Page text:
PPV-23 should be given to pregnant women with immunosuppression, diabetes mellitus, asplenia, tobacco use, and renal and cardiopulmonary diseases  Complications Severe pneumonia is associated with an increased risk of preterm labor and acute respiratory distress syndrome. However, there is a high probability of a good outcome. 

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Low molecular weight heparin (LMWH) is replacing unfractionated heparin in nonpregnant women. Treatment should be continued for the duration of pregnancy and for 6 to 12 weeks postpartum. After delivery, anticoagulation with oral warfarin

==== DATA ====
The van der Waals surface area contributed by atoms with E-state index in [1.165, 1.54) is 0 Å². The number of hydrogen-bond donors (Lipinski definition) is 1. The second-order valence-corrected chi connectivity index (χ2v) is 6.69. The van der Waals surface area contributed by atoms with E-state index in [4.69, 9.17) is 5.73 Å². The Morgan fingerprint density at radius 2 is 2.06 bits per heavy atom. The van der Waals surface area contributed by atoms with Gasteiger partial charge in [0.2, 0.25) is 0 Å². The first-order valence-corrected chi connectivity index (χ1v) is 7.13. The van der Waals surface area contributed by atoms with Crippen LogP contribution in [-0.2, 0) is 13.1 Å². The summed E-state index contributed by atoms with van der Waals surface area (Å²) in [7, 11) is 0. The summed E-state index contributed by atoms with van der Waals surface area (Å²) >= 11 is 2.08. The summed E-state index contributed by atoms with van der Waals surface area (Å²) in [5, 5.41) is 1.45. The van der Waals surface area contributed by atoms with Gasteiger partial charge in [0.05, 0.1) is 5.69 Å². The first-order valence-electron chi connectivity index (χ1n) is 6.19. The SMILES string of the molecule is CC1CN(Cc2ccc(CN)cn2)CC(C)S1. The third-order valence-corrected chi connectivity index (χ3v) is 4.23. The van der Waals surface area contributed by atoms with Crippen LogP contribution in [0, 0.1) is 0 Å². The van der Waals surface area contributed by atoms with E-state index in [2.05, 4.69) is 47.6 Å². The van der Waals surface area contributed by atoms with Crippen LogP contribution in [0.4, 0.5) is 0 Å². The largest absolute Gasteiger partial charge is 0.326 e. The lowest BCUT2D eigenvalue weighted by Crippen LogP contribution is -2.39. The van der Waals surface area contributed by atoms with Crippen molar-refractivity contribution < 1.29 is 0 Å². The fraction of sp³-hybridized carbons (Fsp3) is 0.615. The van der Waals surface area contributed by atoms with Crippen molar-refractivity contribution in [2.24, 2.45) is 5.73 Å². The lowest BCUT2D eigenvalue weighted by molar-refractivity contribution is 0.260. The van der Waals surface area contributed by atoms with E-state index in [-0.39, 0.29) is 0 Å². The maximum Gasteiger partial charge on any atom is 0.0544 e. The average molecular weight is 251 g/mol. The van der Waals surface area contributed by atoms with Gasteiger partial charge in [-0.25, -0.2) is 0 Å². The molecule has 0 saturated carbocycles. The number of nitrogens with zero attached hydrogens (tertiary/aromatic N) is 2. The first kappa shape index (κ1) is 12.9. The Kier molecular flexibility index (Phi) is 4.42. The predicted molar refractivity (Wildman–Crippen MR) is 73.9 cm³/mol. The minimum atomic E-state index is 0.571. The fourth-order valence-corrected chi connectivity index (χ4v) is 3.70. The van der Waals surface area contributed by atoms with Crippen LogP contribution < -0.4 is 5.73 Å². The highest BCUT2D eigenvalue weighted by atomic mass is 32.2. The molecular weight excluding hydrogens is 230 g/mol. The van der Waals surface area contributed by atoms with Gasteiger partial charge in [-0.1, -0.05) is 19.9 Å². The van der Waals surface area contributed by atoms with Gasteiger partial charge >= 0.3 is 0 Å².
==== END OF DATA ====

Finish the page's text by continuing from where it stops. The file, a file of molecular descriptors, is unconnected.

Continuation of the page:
Renal Complications  Anatomic Alterations Pulmonary Edema Renal size increases approximately 1 to 1.5 cm. These changes are Pulmonary edema in pregnancy is usually secondary to: secondary to:  Preeclampsia  Increase in renal vascular volume  Tocolytic therapy  Increase in capacity of the collecting system  Massive fluid resuscitation  Glomerular hypertrophy.  Amniotic fluid embolism  Renal volume increases 30% (1)  Sepsis  Ureteral dilation:  Cardiac disease (peripartum cardiomyopathy, mitral stenosis,  Changes begin in the first trimester myocardial infarction)  Normal pregnancy measurement Diagnosis  Renal pelvicalyceal dilation  Symptoms of dyspnea and orthopnea.  Physiologic Changes  hypoxemia.  Renal blood flow (RBF) may increase up to 75%  Chest x-ray reveals fluffy infiltrates or Kerley B lines.  Glomerular filtration rate (GFR) is increased by approximately 50% Treatment  Potassium is retained to support fetal-placental development .  similar to that in nonpregnant women:  Identification and reversal of underlying cause.  lasix (diuresis), morphine (to dilate airways), Na2+ and water Urinary Tract Infections  UTI:Minimum of 1000 per ml of a single organism in the presence of restriction, oxygen, and position patient upright. symptoms  Consider management in an ICU setting.  Etiology  Antibiotics and inotropic support if indicated  Normal vaginal flora. Tuberculosis  Most common organisms Background  Escherichia coli 70% of cases  The acid-fast bacillus Mycobacterium tuberculosis is transmitted  Klebsiella 3% of cases from person to person through an airborne route. Infectivity is  Proteus 2% of cases associated with cavitary pulmonary disease,  Gram positive cocci ,group B streptococcus 10%  sputum smear-positivity, and frequency of cough.  Evaluation Diagnosis UTI  The Mantoux tuberculin skin test  Urinalysis and urine culture  chest x-ray  Follow up culture two weeks after treatment to assess for  sputum test for acid-fast-bacilli smear eradication.  culture for M. tuberculosis Pyelonephritis (Characterized by fever of >38°C, chills, flank pain, costovertebral angle tenderness, nausea, emesis, anorexia, &either  Drug susceptibility should always be obtained from the initial 20 bacteria per high-power field or pyuria ) isolates because the proportion of multidrug-resistant TB is 1%.  Urinalysis, urine culture, blood cultures, basic metabolic panel to Treatment assess creatinine, and electrolytes  The first-line regimen consists of isoniazid (INH), rifampin (RIF), and ethambutol daily for 2 months, followed by INH and RIF daily  Treatment  UTI or twice weekly for 7 additional months.  Streptomycin should be avoided due to possible fetal ototoxicity.  oral antibiotics for 3 to 7 days  The fetal risks of using pyrazinamide are unknown;  Complicated UTI or recurrent UTIs  Asymptom. is treated with daily INH 300 mg for 9 months after the  oral antibiotics for 10 days. first trimester (12 months if HIV-infected).  Pyelonephritis  INH therapy can be started during pregnancy.  Admission for inpatient treatment  INH should be supplemented with pyridoxine (vitamin B6), daily  Antibiotics for 24 hours after resolution of flank pain and fever tablets of 50 mg, to decrease neurotoxicity.  Combined IV and oral course for 10 to 14 days after clinical  The mother should be separated from the infant at delivery if improvement active TB is suspected.  Medications  Antituberculosis medications are not contraindicated during Adjust antibiotics based on culture/sensitivity results. breastfeeding. UTI  Vaccination with BCG is not recommended due to unproven  Macrobid 100 mg po bid efficacy Avoid if past medical history of G6PD deficiency to avoid hemolytic Complications crisis.  Perinatal complications include low birth weight and, rarely,  Bactrim DS one tab po bid neonatal tuberculosis. Avoid in first trimester as trimethoprim is an antifolate agent wit theoretical risk of neural tube defects  Congenital infection may occur via hematogenous spread (an Avoid in the third trimester due to risk of kernicterus. active placental infection), amniotic fluid, or at the time of delivery.  Amoxicillin 500 mg po tid Pulmonary Embolism  Ampicillin 250 mg po qid Venous thromboembolic disease (pulmonary embolism [PE] and deep  Keflex 500 mg po qid. vein thrombosis [DVT]) is the leading obstetric cause of maternal Pyelonephritis mortality.  Intravenous antibiotics Etiology Ampicillin 2 gm every 6 hours plus gentamicin (dose depends on  Pregnancy is a thrombogenic state. Thromboembolic events are selection of daily versus. three times daily dosing regimen) fivefold more common in pregnant women than in nonpregnant Cefazolin 2 gm every 8 hours women. Ceftriaxone 1 gm every 24 hours.  Other predisposing factors include trauma (surgery), infection,  Oral antibiotics to complete course of treatment obesity, and underlying thrombophilia. Selection based on sensitivities Avoid nitrofurantoin (Macrobid) for completion of antibiotic Treatment regimen due to poor tissue penetration.  Unfractionated heparin is the treatment of choice for acute thromboembolism. Chronic Renal Disease